The Constitutional Court has ruled that South Africa may not switch off its analogue TV signals on 30 June 2022.
In a unanimous judgement in favour of E-tv in the latest battle over South Africa’s migration from analogue to digital TV, the Court declared the 30 June cut-off date irrational and unlawful.
Justice Nonkosi Mhlantla wrote in the judgement the communications minister Khumbudzo Ntshavheni had erred on several counts.
“The decision of the Minister of Communications and Digital Technologies not to give notice and take account of representations received on the analogue switch-off date is unlawful and is set aside,” the Constitutional Court ruled.
“The Minister’s decision to determine the deadline for registration of set-top boxes to be 31 October 2021, without considering the number of people who will be adversely affected by the analogue switch-off, tainted the process with irrationality.”
Households without a satellite service or TV capable of receiving digital terrestrial signals require a decoder-like set-top box (STB).
These STBs convert digital TV broadcasts into signals that older, analogue-capable televisions can display.
Indigent households qualify for a free STB. However, Ntshavheni had set a deadline of 31 October 2021 for needy families to register to receive their free boxes.
The Court held there was no sense of urgency on the steps taken before October 2021, and there was insufficient evidence on the actions taken by the Minister between February 2021 and October 2021 to notify the public of the urgent need to register for STBs.
“As the process was defective, the Minister did not have the necessary information before her regarding the number of persons who qualified and wished to register for state-sponsored STBs before the analogue switch-off date,” the Court stated.
Regarding determining the analogue switch-off date, Mhlantla found it was not procedurally rational for the Minister to set it without adequate notice to the industry and affected parties.
Ntshavheni should have sought the views of stakeholders on the matter.
“In the result, the Minister’s decision not to give notice and take account of the representations received on the analogue switch-off with the public or affected parties was found to be unlawful,” the Court held.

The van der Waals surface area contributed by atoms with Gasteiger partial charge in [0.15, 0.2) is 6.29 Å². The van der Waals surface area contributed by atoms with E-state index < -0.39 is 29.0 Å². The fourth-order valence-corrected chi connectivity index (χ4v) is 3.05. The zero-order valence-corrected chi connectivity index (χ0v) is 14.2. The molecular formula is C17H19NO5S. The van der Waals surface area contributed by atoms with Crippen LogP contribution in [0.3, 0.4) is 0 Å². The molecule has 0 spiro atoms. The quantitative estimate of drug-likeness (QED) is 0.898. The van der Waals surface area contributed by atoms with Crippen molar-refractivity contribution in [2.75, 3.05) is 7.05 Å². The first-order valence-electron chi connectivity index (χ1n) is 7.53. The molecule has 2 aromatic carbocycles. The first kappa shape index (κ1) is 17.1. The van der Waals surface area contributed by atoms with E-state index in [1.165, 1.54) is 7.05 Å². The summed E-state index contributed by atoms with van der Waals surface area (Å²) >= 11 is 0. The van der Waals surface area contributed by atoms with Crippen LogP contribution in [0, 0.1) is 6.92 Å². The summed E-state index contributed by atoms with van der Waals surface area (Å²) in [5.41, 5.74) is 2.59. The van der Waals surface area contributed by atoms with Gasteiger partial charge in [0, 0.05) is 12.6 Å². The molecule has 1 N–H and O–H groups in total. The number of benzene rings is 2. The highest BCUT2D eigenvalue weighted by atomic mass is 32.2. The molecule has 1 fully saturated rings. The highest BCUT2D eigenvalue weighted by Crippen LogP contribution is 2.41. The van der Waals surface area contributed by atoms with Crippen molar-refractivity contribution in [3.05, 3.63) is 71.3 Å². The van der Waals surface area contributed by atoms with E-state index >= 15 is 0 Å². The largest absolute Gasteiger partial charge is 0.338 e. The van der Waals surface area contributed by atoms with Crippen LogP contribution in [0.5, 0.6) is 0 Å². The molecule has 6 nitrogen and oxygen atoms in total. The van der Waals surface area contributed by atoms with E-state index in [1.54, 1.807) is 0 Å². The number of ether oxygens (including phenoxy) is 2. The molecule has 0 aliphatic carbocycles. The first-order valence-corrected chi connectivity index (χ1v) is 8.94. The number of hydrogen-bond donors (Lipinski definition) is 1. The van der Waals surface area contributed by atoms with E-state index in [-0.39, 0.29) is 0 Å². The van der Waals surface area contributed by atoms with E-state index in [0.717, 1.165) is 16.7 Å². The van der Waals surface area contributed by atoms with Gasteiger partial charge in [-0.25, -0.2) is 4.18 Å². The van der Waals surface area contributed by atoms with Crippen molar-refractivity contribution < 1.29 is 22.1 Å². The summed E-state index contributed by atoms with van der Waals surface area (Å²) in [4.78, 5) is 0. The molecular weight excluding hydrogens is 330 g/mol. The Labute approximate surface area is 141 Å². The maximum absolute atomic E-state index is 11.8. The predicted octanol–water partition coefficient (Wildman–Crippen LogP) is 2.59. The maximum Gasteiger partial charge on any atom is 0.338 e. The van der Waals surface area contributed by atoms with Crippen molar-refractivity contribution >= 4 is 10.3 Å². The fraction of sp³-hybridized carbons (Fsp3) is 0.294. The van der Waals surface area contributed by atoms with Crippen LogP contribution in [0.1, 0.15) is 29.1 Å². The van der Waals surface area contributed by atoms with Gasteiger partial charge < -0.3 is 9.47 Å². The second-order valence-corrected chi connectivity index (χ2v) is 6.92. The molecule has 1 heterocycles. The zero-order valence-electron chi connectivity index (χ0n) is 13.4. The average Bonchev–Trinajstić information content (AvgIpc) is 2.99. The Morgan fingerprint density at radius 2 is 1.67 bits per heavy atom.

The Constitutional Court also stated that it was within the Minister’s executive powers to determine the analogue switch-off date and registration deadline for STBs.
However, it found the Minister had not exercised this power rationally and lawfully.
The Constitutional Court set aside the original order of the High Court in favour of Ntshavheni and replaced it with an order declaring the analogue switch-off date and the imposed deadline to register for STBs unconstitutional, invalid and set aside.
The Court further ordered the Minister to pay the applicants’ costs, including the costs of two counsel.
One of the benefits of migrating from analogue to digital terrestrial TV broadcasts is the “digital dividend”.
These are large chunks of radio frequencies that become available because digital TV is more spectrally efficient than its analogue ancestor.
The International Telecommunications Union earmarked these frequencies for use by mobile networks for 4G services.
Since the digital dividend is located in a relatively low-frequency band — much lower than South African networks have used in the past — it is well-suited for rural rollouts and indoor coverage.
This is because lower-frequency signals naturally propagate further, creating a larger coverage area per tower. They also penetrate walls better.
The Independent Communications Authority of South Africa (Icasa) included some of these frequencies in its March 2022 spectrum auction.
However, operators can’t use them until the analogue migration is complete.
Ntshavheni’s setback at the Constitutional Court impacts the availability of crucial cellular network capacity and not only terrestrial television broadcasts in South Africa.